Morality in Accounting

By Ahmed Riahi-Belkaoui | Go to book overview

The failure to capture the truth argues for the unscientific nature of accounting. The argument against the notion of accounting as a science capable of delivering the truth was made very early by A. C. Littleton as follows:

It is clear that accounting theory cannot justifiably be said to consist of scientific explanation. There are no immutable laws of accountancy comparable to the immutable laws of nature; there are no laboratory tests and controlled experiments to yield data which may be set up as mathematical formulas to express existing relationships. 99

The accounting discipline is indeed socially constructed, and has no immutable laws or truths. 100 The man-made rules in accounting rely on judgment process for both the preparation and use of accounting information.


NOTES
1.
Kenneth MacNeal, Truth in Accounting ( Houston: Scholars Book Co., 1939), p. vii.
2.
John Hospers, An Introduction to Philosophical Analysis, 2nd ed. (Englewood Cliffs, N.J.: Prentice-Hall, 1967), pp. 115-122.
3.
A. C. Ewing, The Fundamental Questions of Philosophy ( New York: Macmillan, 1951), pp. 54-55.
4.
Hospers, An Introduction to Philosophical Analysis, p. 121.
5.
A. M.C. Morison, "The Role of the Reporting Accountant Today," in W. T. Baxter and S. Davidson (eds.), Studies in Accounting ( London: Institute of Chartered Accountants in England and Wales, 1977), p. 271.
7.
Financial Accounting Standards Board, Statement of Financial Accounting Concepts.
8.
Eldon S. Hendriksen, Accounting Theory, 3rd ed. ( Homewood, Ill.: Richard D. Irwin, 1977), p. 128.
9.
W. A. Paton, and A. C. Littleton, An Introduction to Corporate Accounting Standards ( Sarasota, Fla.: American Accounting Association, 1955), pp. 18-21.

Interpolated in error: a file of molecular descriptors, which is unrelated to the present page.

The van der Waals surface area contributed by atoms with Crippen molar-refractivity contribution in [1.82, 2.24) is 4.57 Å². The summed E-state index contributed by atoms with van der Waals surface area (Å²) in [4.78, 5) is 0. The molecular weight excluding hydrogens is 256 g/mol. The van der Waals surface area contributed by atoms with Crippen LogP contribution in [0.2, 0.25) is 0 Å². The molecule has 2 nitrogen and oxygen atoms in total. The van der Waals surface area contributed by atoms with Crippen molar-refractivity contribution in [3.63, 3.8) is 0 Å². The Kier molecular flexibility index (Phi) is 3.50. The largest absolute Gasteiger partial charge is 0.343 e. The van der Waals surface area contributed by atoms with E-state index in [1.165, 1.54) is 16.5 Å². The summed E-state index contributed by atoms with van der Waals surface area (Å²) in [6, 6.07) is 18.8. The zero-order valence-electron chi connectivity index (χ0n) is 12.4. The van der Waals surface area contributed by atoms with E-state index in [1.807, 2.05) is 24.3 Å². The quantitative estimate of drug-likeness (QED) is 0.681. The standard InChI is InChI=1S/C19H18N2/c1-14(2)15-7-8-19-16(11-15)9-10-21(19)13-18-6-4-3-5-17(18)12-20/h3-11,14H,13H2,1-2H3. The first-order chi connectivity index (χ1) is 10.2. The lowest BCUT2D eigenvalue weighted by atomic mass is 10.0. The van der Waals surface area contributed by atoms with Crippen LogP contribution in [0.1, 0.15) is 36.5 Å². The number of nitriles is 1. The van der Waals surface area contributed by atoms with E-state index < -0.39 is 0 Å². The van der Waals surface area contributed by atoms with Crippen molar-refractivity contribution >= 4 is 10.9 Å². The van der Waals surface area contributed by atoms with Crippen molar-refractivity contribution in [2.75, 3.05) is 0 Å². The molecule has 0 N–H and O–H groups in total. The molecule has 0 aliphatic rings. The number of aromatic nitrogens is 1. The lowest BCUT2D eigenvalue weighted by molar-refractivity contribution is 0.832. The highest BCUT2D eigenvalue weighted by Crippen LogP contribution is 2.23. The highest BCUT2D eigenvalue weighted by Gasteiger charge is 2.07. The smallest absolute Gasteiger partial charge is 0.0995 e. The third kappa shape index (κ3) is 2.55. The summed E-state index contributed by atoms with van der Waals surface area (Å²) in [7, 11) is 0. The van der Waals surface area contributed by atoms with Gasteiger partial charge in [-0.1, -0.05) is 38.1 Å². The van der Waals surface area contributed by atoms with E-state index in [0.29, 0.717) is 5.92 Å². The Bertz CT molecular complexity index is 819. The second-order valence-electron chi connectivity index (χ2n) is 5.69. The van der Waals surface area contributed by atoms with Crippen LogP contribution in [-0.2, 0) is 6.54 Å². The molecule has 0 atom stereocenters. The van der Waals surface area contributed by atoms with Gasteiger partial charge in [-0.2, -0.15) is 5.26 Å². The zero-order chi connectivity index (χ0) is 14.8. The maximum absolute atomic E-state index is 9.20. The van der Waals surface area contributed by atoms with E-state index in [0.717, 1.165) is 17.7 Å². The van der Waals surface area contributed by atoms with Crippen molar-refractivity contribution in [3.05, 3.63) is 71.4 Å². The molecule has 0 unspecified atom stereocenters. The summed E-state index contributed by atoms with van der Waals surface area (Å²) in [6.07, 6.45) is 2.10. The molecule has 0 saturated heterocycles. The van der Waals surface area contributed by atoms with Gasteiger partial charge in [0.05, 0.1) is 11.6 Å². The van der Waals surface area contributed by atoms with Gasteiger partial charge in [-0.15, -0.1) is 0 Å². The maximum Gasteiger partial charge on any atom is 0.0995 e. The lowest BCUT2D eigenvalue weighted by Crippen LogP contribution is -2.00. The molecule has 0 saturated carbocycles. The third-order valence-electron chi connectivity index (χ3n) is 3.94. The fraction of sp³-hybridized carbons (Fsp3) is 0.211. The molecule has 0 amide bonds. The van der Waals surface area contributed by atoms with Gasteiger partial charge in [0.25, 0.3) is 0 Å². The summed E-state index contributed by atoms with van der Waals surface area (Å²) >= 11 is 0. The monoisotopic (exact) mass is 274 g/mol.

10.
Norton M. Bedford, Extensions in Accounting Disclosures (Englewood Cliffs, N.J.: Prentice-Hall, 1973), p. 158.
11.
Committee on Accounting Valuation Bases, "Report of the Committee on Valuation Bases," The Accounting Review, Supplement to Vol. 47 ( 1972), p. 562.
13.
Statement of Accounting Theory and Theory Acceptance ( Sarasota, Fla.: American Accounting Association, 1977), p. 16.
14.
Y. Ijiri, and R. K. Jaedicke, "Reliability and Objectivity of Accounting Measurements," The Accounting Review ( July 1966), pp. 480-483.
15.
Committee on Accounting Valuation Bases, "Report of the Committee on Valuation Bases," p. 563.
17.
Yuji Ijiri, "Theory of Accounting Measurement," Studies in Accounting Research No. 1 ( Sarasota, Fla.: American Accounting Association, 1975), p. 39.

-202-

Notes for this page

Add a new note
If you are trying to select text to create highlights or citations, remember that you must now click or tap on the first word, and then click or tap on the last word.
One moment ...
Default project is now your active project.
Project items
Notes
Cite this page

Cited page

Style
Citations are available only to our active members.
Buy instant access to cite pages or passages in MLA 8, MLA 7, APA and Chicago citation styles.